Luke considers the Panasonic RF-9000 an investment and solid performer


In response to our post about a Panasonic RF-9000 being offered on eBay for $20,000(!), SWLing Post reader, Luke, comments:

I actually just bought a RF-9000 from a Spanish Ebay seller. It might show up in the ‘completed auctions’, not sure. I made an offer of 2,000 Euros and he accepted. Of course I am like most of you who might have seen one in a magazine or book for over 20 years, but never dreamed of actually owning one.

My unit had a few imperfections like a couple of dings and the grille was not 100% with some slight discoloration but I cleaned it up nicely and got some Testors paint to fill in the dings. It came with the cover but with no documentation. Everything works perfectly and there are no dirty or inoperable switches or buttons. Even the lights all work which is a relief.

I can only really compare it to the Sony ICF-2010 and the Satellit 700, both of which I have owned at one time. I still have the Sony. The Panasonic is on a much different level as far as ease of use. And the tuning is super fast with absolutely no audio lag between channels if that is the right description. It is really smooth sailing all the way across the dial and you can go straight from FM into the LW band which is pretty cool.

Another nice feature is the band selection buttons actually have the corresponding frequencies also so there is no guesswork. The odd thing about the unit is that all of those cool buttons that you see pertain mainly to the clock and timer functions.

The shortwave side is fairly stripped down with just a 3-way bandwidth selector, a switch for a noise blanker, a RF gain knob, and a 4 position switch for USB, LSB, etc. That is pretty much it for tuning and knob twiddling and I would had preferred to have a few more knobs for antenna trim and other features to eek out faint signals. I guess I was expecting more I don’t know?

I personally find it to be the best radio I have ever used as far as audio and ease of use. I did some side by side tests against the ICF-2010 for sensitivity and it is about a wash. But for 1/10 the price the Sony wins all day long and you cant beat the sync detector! I find myself amazed that I would ever own a RF-9000 and consider it a great investment. I think this seller is dreaming if he thinks he can get that price for it though.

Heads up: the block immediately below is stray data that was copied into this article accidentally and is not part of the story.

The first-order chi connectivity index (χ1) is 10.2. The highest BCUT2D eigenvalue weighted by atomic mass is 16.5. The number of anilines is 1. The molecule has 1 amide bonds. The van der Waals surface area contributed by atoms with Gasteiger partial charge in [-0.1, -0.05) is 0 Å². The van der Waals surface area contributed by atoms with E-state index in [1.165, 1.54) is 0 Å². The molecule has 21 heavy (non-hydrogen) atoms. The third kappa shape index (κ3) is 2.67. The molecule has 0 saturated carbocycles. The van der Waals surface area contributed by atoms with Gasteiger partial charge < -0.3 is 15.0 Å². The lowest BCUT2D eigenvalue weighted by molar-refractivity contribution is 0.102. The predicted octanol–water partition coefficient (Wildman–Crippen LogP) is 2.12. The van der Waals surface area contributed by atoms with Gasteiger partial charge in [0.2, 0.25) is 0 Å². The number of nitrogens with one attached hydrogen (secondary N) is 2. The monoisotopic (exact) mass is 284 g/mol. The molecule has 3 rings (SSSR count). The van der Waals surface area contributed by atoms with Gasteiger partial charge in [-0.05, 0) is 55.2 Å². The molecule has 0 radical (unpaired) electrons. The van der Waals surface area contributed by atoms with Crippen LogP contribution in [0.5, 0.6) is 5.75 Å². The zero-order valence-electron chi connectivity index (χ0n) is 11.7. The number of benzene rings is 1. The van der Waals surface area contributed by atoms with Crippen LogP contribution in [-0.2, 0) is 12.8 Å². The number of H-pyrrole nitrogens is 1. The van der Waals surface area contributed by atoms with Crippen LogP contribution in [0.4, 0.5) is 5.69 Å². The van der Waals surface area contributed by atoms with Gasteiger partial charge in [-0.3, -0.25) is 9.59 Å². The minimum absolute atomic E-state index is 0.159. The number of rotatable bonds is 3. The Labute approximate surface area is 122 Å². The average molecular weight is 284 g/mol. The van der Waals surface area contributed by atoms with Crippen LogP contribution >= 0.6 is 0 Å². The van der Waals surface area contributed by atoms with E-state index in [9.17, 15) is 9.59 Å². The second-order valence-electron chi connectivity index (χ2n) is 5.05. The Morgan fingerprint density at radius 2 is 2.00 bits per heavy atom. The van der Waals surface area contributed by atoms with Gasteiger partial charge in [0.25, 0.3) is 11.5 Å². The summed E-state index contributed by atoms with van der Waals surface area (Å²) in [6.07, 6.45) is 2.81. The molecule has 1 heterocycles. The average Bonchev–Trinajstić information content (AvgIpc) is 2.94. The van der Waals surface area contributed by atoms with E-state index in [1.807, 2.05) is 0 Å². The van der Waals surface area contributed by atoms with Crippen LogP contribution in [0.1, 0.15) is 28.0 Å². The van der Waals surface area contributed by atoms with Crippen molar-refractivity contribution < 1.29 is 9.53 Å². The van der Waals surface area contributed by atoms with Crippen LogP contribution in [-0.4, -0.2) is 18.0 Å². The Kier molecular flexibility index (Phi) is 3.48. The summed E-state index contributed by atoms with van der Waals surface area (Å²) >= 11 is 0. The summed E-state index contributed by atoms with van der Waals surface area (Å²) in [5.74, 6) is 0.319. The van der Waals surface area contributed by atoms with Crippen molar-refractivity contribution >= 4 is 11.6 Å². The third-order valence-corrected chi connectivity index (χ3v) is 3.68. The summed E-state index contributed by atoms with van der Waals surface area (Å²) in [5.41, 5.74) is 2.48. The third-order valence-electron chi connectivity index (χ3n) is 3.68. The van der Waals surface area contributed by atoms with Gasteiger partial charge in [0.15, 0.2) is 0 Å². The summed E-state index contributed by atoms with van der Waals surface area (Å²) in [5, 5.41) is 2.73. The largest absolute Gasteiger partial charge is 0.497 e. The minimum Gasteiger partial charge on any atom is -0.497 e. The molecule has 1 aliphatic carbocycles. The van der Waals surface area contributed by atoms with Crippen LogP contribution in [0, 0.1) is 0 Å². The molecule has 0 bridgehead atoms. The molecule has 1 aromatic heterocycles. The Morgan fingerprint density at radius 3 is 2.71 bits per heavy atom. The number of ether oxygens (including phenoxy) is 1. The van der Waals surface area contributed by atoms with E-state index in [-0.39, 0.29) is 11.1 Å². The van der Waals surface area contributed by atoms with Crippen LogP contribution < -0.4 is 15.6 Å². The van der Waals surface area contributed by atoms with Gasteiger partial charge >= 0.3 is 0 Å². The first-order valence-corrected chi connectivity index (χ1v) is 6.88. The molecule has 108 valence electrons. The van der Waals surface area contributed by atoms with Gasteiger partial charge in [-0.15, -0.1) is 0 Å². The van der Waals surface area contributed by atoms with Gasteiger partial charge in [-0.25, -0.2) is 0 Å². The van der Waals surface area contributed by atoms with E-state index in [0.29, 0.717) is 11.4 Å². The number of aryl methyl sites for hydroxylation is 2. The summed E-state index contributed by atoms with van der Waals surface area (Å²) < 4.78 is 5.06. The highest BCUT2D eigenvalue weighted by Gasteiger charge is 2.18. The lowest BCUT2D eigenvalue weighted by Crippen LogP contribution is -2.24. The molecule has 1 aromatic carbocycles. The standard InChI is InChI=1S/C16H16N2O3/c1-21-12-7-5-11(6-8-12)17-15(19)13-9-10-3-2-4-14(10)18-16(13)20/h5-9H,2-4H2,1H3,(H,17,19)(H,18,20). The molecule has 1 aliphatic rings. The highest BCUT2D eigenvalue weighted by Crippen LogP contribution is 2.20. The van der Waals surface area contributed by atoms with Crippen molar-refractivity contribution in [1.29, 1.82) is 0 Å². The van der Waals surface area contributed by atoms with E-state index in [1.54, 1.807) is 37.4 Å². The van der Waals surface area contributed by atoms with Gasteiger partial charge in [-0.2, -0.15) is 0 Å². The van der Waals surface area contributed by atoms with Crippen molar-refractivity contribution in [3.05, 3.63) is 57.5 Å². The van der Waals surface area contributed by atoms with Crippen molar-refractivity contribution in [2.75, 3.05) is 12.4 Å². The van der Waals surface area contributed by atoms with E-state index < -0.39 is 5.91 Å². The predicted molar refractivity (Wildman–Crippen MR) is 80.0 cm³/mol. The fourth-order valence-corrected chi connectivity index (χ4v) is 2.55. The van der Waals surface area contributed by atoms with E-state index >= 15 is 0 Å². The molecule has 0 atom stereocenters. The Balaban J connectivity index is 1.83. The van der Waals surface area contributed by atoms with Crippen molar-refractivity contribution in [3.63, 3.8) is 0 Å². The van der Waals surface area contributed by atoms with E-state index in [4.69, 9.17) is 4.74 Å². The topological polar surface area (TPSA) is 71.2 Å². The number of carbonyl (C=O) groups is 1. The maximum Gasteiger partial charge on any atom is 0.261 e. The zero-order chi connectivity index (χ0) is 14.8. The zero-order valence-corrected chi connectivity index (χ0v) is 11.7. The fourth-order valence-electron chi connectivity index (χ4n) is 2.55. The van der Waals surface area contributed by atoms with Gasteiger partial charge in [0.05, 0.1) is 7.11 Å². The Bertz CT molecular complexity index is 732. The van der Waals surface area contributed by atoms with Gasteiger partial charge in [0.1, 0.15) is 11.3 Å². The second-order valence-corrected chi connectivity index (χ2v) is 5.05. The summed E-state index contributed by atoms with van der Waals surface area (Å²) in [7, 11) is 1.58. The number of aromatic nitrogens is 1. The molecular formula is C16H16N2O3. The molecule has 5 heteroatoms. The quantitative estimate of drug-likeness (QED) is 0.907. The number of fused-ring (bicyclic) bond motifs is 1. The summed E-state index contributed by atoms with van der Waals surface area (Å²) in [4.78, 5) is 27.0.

Thanks for sharing your review of the RF-9000! You certainly have a rare and classy receiver that actually performs–a keeper for sure. If I recall correctly, even the tuning knob feels perfectly weighted on the ‘9000.

Based on what these sell for, I don’t think you overpaid for your ‘9000–indeed, you got it at a bit of a discount.

Click here to search eBay for the Panasonic RF-9000.

Click here to view the RF-9000 at Universal Radio.

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14 thoughts on “Luke considers the Panasonic RF-9000 an investment and solid performer

  1. Edward

    The platinum standard to compare with all other SW receivers. Like the SP 600 but without the heft and weight, size and tubes and can run on batteries!

  2. Al

    Hi Luke,

    I have a mint RF-9000 I would like to sell. What would be fair value with box and instruction manual.

    Thank you,


  3. Luke Perry

    I made a YouTube video of the RF-9000 along with a matching Panasonic Antenna Coupler which works great with the longwire antenna that came with it. Here is the link for anyone interested in viewing it:

  4. Chuck Ermatinger

    I was once offered an RF-9000 for $250, and never followed through on buying it. I wonder how honest an offer that was? I’ll never know. I could easily deal with a little bagpiping from such a beautiful work of art.

  5. Luke Perry

    I did some rearranging and found a permanent home for the RF-9000. I am lucky that it’s new home is right next to the door that leads to the outer deck so I have lots of options for the antenna. Right now I just have a random wire that runs along the wood frame of the sliding door, but there is a coax pass through for the defunct Dish TV that I could use for a outdoor antenna if I want to go that route.

    The radio so far has surpassed my expectations and seems to do a good job on DX. It looks pretty good also which doesn’t hurt. Here is a picture I took tonight after I got it set up in it’s new location:

  6. Luke Perry

    Hey thanks for putting up my review! You know, considering how coveted this radio is there is very little online about it. Another thing I noticed about mine and some of the others I have seen like the one on EBay now, is that mine does not have the raised border around the group of preset buttons. Maybe mine was one of the earlier ones?

    Here is the auction link for mine. The unit is actually nicer than it would appear here, especially after I detailed it and fixed the ‘dings’.

    1. Dan

      The raised border around the memory buttons is a magnetic panel that attaches to the radio. This panel came with the radio as new, and no doubt is frequently lost over the years.

  7. Dan Robinson

    Another characteristic of the RF-9000, which has been noted on a number of units so it appears to have been part of the early PLL design on this radio, is pretty significant bagpiping artifacts as you tune from frequency to frequency. This is most noticeable obviously on shortwave frequencies and can be annoying. It reduces the thrill of using a RF-9000 somewhat, but as I have observed in the past, using one of these radios is like driving a Lamborghini.

  8. Edward

    What baffles me is the “clock” function that is put in a lot of radios. Even the old hammarlunds. They could have invested the efforts into the RF end of the design. I always relied on clock on the wall for the time.


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